Friday, February 24, 2012

ACCOUNTABILITY


For some reason, many children seem to be growing up thinking that they are not responsible for their actions and that there will be no consequences for their choices. It could be the modern media, video games and cartoons where the main character has nine lives, or even popular Hollywood figures that helps them to believe this lie. No matter who or what it is that seems to be spreading the idea that there is no accountability for our choices, it's up to us as parents and teachers to stop it.

As an adult, you are accountable for your own actions. Whether it's cleaning up your mess, apologizing for a mistake or taking care of your belongings, it's important to show that you are accountable. In addition to being accountable for your actions, it is important to teach your child to be accountable as well. By starting early, you can teach your child to take responsibility, so he makes better decisions as he becomes older.

Family meetings are a great way to teach children and teens alike between right and wrong. Sometimes it's hard to come up with ideas on how to teach children in the most effective way. Here are some simple ideas on how to teach your children "the consequences of making a choice."

ü Give your child responsibilities. Provide them with things to be accountable, whether it's taking care of their belongings or certain chores around the house. Whatever responsibility you give your child, make sure it is age appropriate. A toddler can be made responsible for putting his toys blocks away when he is finished playing. A grade-school child can carry his own lunch money to school or make his bed in the morning.

ü Establish rules in your home. Make it clear to your child that not following your rules will lead to consequences. For example, you can say, "I will not tolerate any pushing or shoving in this house. It doesn't matter if your brother started the argument, it still isn't right to hit him. If you hit him again, you will be punished."

ü Follow through with a punishment if your child doesn't follow your rules. If you don't enforce your rules, your child won't think he has to be accountable for his actions. For example, if he continues to receive bad grades on his report card, do not allow him to go out with his friends until he improves his grades. Your child will recognize that he can't just do what he wants, and there are consequences for his actions.


ü Model good behavior. If you don't hold yourself accountable for your actions, you can't expect your child to be accountable. When you make a mistake, apologize and don't blame your mistake on someone else. If you told your child you would take her to the park on Saturday, don't make other plans. By leading by example, your child will likely adopt those good habits.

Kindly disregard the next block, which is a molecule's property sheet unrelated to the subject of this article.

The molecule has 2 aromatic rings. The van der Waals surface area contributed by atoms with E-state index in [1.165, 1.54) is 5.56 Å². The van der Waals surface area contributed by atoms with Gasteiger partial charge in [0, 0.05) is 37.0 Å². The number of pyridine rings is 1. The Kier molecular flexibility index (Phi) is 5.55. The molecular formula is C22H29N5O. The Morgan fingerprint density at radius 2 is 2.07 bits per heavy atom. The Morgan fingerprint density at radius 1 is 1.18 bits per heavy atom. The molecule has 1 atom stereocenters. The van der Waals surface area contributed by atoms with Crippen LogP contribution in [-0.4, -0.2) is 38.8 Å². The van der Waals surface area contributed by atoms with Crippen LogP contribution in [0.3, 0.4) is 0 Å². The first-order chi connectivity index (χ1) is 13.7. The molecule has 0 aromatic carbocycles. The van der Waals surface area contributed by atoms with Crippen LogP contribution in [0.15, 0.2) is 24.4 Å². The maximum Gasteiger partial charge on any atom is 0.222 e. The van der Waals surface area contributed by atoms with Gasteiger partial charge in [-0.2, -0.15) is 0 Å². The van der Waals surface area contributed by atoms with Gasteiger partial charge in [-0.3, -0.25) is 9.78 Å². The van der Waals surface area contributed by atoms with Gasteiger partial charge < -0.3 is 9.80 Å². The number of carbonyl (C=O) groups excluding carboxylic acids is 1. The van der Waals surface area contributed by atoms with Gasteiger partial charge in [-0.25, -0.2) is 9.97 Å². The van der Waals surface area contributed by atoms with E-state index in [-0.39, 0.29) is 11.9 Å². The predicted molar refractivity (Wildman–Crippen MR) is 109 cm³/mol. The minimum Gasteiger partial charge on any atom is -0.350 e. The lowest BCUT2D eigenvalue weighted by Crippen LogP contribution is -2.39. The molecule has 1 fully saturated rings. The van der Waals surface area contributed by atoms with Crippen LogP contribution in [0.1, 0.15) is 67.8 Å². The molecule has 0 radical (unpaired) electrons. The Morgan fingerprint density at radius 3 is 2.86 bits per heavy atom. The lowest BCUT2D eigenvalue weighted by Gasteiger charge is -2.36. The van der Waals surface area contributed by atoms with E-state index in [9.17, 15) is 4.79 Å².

Friday, February 17, 2012

PERSEVERANCE


Teaching children to persevere is an important aspect of their personal skills to develop. Preparing a child with the emotional tools to succeed in life is one of the parent's most difficult jobs and teaching perseverance is no exception. Some children are more inclined to persevere than others, but all can learn some aspects of this trait.


1. Resist jumping in. When you see your child struggling with something, it's every parent's urge to jump in and help. Don't. It will lead to a cycle of uncompleted projects and frustration for both of you.

2. Encourage from the sidelines. Say to them, "I know you can figure it out, I have confidence in you. You're a smart kid." This will boost their confidence and self esteem, giving them enough emotional steam to persevere to the task's completion. Then watch your child's self esteem grow when they accomplish what they thought was impossible.

3. Start early. It is much more difficult to teach a teenager to tie their shoes than a four or five year old child. Start the practice of perseverance early so you and they can master the skill.

4. Lead by example. If you quit when the going gets a little rough, they will too. Set personal and family goals and work to achieve them. Make a family diary to record your progress and review your goals annually to redirect as needed.

5. Let your child set his or her own personal goals as well. When your child has the calling to achieve something, give all the assistance you can. Cheer them on, help them doresearch and give them love and encouragement. This helps them know you think they're a great kid and can do anything with the right kind of help.

6. Enlist help. Go online to find help to aid in your parenting journey, including how to equip your child with the emotional tools they need.

You may also find some helpful tips in this video:

video

Sunday, February 12, 2012

TEACHING CHILDREN ABOUT FRIENDSHIP



Valentine’s Day is just a few hours away. Teaching children about friendship is part of many character education curriculums. Although young children often talk about their friends, they may not have an understanding of what a good friend actually is. Once you discuss characteristics and examples of being a friend, then you will want to do several activities so children can remember the qualities of friendship. You can also keep a list of characteristics of a good friend in your child’s bedroom and refer to these when you see them displaying one of them.

Role Playing - A great way to teach children about friendship is role play. You can give them a situation and a part to play in the scene. Then they act out how a "good" friend would act as opposed to a "bad" friend.


Friendship Chains - Another fun activity for children to participate in is making a friendship chain. First discuss with your child the qualities of being a good friend such as honesty, loyalty and trustworthiness. Next give him or her small strips of construction paper that can be easily made into a paper chain. On the strips of paper, students write the names of friends and then qualities this person has as a friend. Next, they make their own individual, short friendship chain.